Photo by Ashley Rich on Unsplash

Svelte is an up and coming front end framework for developing front end web apps.

It’s simple to use and lets us create results fast.

In this article, we’ll look at how to use advance Svelte transition features, including transition events, and local and deferred transitions.

Transition Events

We can add event handlers for various transition events to do things like logging.

For instance, we can write the following code to add an animation for our p element when it’s being toggled on and off and show the status of the animation:

App.svelte :

import { fly } from "svelte/transition";
let visible = true;
let status = "";
<button on:click={() => visible = !visible}>Toggle</button>
<p>Animation status: {status}</p>
{#if visible}
transition:fly="{{ y: 200, duration: 2000 }}"
on:introstart="{() => status = 'intro started'}"
on:outrostart="{() => status = 'outro started'}"
on:introend="{() => status = 'intro ended'}"
on:outroend="{() => status = 'outro ended'}"

In the code above, we add event handlers for introstart , outrostart , introend , and outroend events which set the status .

Then we display the status in a p tag. As we click the Toggle button, we’ll see the animation happen and the status being updated.

Local Transitions

We can apply transitions to individual list elements with local transitions. For instance, we can write the following to add a slide effect to each item on a list:

App.svelte :

import { slide } from "svelte/transition";
let items = [];
const addItem = () => {
items = [...items, Math.random()];
<button on:click={addItem}>Add Item</button>
{#each items as item}
<div transition:slide>

In the code, we have the addItem function to add a new number to an array. Then we display the array in the markup.

In the div inside the each , we add the transition:slide directive to apply a slide effect when the item is added.

Therefore, we’ll see the slide effect as we click Add Item.

Photo by Alexander Schimmeck on Unsplash

Deferred Transitions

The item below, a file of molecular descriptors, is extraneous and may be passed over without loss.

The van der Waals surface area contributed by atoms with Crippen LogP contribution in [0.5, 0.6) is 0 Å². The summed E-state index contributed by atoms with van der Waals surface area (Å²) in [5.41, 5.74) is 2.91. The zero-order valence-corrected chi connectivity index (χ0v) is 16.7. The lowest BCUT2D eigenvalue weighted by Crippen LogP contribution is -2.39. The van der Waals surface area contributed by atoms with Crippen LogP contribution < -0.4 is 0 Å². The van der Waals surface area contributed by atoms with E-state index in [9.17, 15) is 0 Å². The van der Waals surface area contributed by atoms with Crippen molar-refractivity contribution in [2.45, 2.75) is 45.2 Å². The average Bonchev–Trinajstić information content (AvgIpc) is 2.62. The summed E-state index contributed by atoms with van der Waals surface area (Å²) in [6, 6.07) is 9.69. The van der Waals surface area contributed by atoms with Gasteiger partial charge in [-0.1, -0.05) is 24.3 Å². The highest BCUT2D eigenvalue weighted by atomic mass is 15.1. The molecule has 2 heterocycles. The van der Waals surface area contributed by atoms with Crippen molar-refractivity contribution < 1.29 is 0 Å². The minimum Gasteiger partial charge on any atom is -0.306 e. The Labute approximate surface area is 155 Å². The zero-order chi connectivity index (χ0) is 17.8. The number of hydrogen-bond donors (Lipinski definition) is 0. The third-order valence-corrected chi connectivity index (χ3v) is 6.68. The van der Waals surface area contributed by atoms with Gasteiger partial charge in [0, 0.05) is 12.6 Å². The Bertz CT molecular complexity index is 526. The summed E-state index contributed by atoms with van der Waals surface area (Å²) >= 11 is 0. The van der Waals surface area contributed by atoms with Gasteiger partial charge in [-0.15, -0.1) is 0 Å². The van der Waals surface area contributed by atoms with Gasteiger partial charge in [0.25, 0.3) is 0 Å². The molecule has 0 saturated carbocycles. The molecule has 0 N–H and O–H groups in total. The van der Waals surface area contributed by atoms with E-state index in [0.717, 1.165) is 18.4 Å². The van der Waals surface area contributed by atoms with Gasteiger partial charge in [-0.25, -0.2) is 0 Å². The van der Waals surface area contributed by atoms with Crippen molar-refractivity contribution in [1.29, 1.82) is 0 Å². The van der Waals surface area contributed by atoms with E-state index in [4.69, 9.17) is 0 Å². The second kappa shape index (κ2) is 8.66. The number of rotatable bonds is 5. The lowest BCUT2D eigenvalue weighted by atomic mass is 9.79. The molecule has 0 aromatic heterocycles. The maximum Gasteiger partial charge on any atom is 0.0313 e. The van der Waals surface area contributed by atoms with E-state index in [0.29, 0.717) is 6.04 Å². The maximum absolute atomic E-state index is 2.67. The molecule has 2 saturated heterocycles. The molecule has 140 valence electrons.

With Svelte, we can defer transitions so that we can coordinate animation between multiple elements.

We can use the crossfade function to achieve this. It creates a pair of transitions called send and receive .

If the element is sent, then it looks for a corresponding element being received and generates a transition that transforms the element to its counterpart’s position and fades it out.

When an element is received, then the opposite happens. If there’s no counterpart, then the fallback transition is used.

For instance, we can animate the moving of items between 2 lists as follows:

App.svelte :

import { cubicOut } from "svelte/easing";
import { crossfade } from "svelte/transition";
  const [send, receive] = crossfade({
duration: d => Math.sqrt(d * 200),
    fallback(node, params) {
const style = getComputedStyle(node);
const transform = style.transform === "none" ? "" : style.transform;
      return {
duration: 600,
easing: cubicOut,
css: t => `
transform: ${transform} scale(${t});
opacity: ${t}
  let uid = 1;
  let todos = [
{ id: uid++, done: false, description: "write some docs" },
{ id: uid++, done: false, description: "eat" },
{ id: uid++, done: true, description: "buy milk" },
{ id: uid++, done: false, description: "drink" },
{ id: uid++, done: false, description: "sleep" },
{ id: uid++, done: false, description: "fix some bugs" }
  const mark = (id, done) => {
const index = todos.findIndex(t => === id);
todos[index].done = done;
#box {
display: flex;
flex-direction: row;
<div id='box'>
{#each todos.filter(t => t.done) as todo}
<button on:click={mark(, false)}>Not Done</button>
Not Done:
{#each todos.filter(t => !t.done) as todo}
<button on:click={mark(, true)}> Done</button>

In the code above, we created our send and receive transition functions with the crossfade function.

The fallback animation is used when there’s no receive counterpart for the send and vice versa, which can happen if we aren’t moving an element between 2 elements.

The fallback animation just does some scaling and opacity changes to the element being animated.

We render the 2 todo lists for done and not done items. When we click the Done or Not Done button beside the todo item, we’ll see a fade effect as the item is moved between the containing divs.

This is achieved with the in and out animations, we pass in an object with the key property with the value set to the id so that Svelte knows which element we’re moving.


We can use crossfade to coordinate transitions when it involves multiple elements.

Also, we use local transitions to animate list items that are being rendered.

Finally, we can track transition effects by listening to the events that are emitted during transitions by attaching event listeners to each.

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